But we had begun to see him mellow. They may have danced together a little in later games but truly the last vestiges of his running battle with Noel O’Leary came in the 2012 league game in Páirc Uí Chaoimh when the granite Cork defender entered the fray with 18 minutes to go and, to the crowd’s delight, immediately took up the detail on his old adversary. They took turns at Tom and Jerry for a while before the Kerryman threw his arms in the air like the shot soldier in the famous anti-war “why?” poster.

Notably losing pace these last couple of reasons, he relied more on his reading of the game, which maintained his relevancy in winning breaks and initiating attacks. On Saturday, Jim Gavin gave Fitzmaurice what might be easily described as a dig for substituting him in last year’s All-Ireland semi-final: “I thought he had a good season last year and he certainly gave us a lot of trouble. I was surprised to see him taken off in that game.”

But when so few of us did, nobody knew or gave as much counsel to Galvin as his brother-in-law.

A Dylan of another kind was more in tune with Galvin when he wrote “don’t criticise what you can’t understand.” Peel away the caricature and what remains was a footballer who, on top of breaking the mould of the atypical Kerry footballer, won every honour, losing just six of the 45 Championship games he started.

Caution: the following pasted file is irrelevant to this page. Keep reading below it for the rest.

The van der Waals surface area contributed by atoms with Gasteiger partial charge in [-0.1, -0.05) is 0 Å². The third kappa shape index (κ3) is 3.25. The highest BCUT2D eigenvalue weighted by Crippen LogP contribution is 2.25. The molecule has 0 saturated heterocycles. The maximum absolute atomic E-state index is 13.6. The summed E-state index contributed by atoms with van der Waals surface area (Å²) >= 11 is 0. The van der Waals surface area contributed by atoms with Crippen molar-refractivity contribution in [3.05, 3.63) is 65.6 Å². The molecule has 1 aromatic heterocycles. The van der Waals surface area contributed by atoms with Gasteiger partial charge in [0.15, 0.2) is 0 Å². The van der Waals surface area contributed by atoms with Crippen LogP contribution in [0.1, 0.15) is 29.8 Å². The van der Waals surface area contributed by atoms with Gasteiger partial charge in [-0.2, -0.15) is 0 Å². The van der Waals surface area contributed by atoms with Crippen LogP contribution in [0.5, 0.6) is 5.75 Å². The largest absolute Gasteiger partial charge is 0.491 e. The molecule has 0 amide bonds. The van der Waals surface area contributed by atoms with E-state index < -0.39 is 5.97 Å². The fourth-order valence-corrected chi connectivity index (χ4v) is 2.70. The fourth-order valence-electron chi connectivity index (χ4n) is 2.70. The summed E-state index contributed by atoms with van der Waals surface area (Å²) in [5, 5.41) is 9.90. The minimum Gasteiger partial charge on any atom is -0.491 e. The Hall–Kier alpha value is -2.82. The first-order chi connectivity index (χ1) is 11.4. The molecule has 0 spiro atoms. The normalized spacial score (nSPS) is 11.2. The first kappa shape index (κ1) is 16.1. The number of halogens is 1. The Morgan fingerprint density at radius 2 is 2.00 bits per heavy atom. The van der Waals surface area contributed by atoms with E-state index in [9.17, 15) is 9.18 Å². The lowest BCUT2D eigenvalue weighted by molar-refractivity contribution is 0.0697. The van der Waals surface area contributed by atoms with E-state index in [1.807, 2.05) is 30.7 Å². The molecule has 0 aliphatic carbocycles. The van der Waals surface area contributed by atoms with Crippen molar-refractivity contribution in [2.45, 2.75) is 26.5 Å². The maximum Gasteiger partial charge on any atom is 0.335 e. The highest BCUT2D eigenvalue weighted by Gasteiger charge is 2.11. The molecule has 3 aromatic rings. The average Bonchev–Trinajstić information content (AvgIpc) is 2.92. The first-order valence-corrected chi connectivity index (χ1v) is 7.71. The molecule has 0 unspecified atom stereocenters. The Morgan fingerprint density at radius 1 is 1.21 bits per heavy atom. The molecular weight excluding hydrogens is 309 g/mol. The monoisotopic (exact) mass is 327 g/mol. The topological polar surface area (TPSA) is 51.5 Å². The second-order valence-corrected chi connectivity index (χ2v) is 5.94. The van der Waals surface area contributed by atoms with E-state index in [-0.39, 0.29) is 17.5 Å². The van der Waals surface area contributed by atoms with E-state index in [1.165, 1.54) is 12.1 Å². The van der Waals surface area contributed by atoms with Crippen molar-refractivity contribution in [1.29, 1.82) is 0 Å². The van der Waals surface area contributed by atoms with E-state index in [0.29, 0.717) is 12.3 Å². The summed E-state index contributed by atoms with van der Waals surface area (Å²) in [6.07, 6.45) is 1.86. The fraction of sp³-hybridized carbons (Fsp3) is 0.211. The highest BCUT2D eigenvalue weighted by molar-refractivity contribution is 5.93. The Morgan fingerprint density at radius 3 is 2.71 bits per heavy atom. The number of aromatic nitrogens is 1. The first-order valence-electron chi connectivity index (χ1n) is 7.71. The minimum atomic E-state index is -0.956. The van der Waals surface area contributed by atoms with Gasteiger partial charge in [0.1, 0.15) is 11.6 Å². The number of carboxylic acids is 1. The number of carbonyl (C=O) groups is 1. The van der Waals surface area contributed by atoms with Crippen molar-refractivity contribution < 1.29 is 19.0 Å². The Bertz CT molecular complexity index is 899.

Try condemning that.

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Managers see things differently

GAA president Liam O’Neill could end up getting his wish to clean up the sidelines if only for managers doing it of their own accord.

Three Division 1 managers — Eamonn Fitzmaurice, Jason Ryan and James Horan — all watched from the stands with their selectors at the weekend. The Kerry manager revealed the vantage point from the Hogan Stand coaches’ box was more beneficial than watching from the sideline.

The O’Neill-influenced sideline regulations irked plenty last year, but in time they may provide the impetus for managers to, ahem, see things differently.

When rules get in way of boy’s love for the game

On Friday we brought you the story of a 15-year-old hurler who, despite missing 33 days of school with stress, was so determined to continue representing his club of four years that he took his case to the Disputes Resolution Authority.

Conor Smith’s only wish is to play for Birr, as his grandfather had, but he has been prevented from doing so because a county board investigation called by fellow parish club Crinkill found he was only eligible to play for them.

Might it have been because he was a promising hurler?

We would hate to think so, but then local rivalries can become extremely bitter.

It seems the only hope is he continues playing handball and isn’t lost by the GAA, butBirr are vehemently determined to see that parish rule prevails.